I ran another marathon last week. I am still painfully slow, but I have managed to drop my time by more than half an hour over my last race in December. I am mentioning this because when I did my first few marathons, I was terrified the night before. Running 42 kilometers is scary if you have never done it before. It sounds like an impossible task. In some of my earlier races, I couldn’t sleep the night before and got incredibly anxious about what I was going to eat, whether or not I could make it to the toilet before the start, what was the weather going to be like, what was I going to wear. I was worried about everything. I always felt that my body isn’t designed for sports.

Now that I have completed many marathons and shorter races I have no anxiety at all. The last 10 kilometers are always a killer but I know I can finish. Like anything in life, the more I train, the better I get. My wife also runs with me and despite the fact that she only runs a few times a month, she is still managing to consistently improve as well.

This same nurture versus nature argument has played out in many different aspects of my life. I never thought I had any artistic skills. However, daily practice with some basic drawing books and Internet tutorials has improved my skills phenomenally. I only wish I started 30 years ago, then maybe I would be a ‘naturally gifted’ artist now. I have found similar results with guitar, business and blogging.

There is no Substitute for Hard Work

It is highly unlikely that people who are better than you have some genetic advantage. The most likely cause of the their success is focused practice with good coaching and other environmental conditions. Blogging is no different. Starting off on the Internet can seem daunting. Everyone appears to have beautifully designed blogs, great technical skills and an innate understanding of social media platforms. How can you possibly catch up? You do it the same way everyone else did, you learn one thing at a time. The more deliberate practice you put in, the more you will learn and the better you will get. Online, everyone is making it up as they go. The difference between the self-proclaimed experts and you is only the hours of time invested.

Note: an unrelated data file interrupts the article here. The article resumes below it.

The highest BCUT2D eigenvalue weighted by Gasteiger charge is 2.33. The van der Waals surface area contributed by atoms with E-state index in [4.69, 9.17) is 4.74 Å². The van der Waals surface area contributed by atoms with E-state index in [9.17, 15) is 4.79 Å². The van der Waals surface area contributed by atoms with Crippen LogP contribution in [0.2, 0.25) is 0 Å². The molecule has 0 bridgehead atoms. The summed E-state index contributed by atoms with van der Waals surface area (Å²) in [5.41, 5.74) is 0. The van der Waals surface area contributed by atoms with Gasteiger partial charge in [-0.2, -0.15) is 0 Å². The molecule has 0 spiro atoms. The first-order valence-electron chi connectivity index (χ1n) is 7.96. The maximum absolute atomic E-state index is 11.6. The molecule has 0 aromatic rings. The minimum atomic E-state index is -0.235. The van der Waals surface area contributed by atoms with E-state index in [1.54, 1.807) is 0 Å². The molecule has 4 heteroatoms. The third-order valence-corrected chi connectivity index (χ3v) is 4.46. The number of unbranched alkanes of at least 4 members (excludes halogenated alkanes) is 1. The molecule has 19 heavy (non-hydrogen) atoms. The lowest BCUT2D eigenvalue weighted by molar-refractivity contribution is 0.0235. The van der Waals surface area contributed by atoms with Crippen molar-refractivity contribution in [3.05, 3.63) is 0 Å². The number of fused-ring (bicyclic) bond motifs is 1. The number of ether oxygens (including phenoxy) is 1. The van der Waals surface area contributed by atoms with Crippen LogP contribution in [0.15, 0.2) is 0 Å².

Sure some may have some genetic advantages, but for most of us trying to earn a living, stay in shape or find our calling in life, our own personal drive is far more important. Giving up on art, blogging or a business idea before you have had an opportunity to develop some competence is not a genetic problem. I have often used the genetic inferiority excuse to justify my lack of effort. Not anymore, for everything I want to accomplish in life I know that any lack of success in my endeavors can only be attributable to lack of practice or quality coaching. Those two factors are definitely within my control. As I often say, we all can do ANYTHING we want, we just can’t do EVERYTHING we want. I just need to focus on what is most important and put in the quantity and quality of practice to excel. Deciding on what to focus on is the difficult part of course, but I am pretty damn fortunate to have excessive choice as my biggest life problem.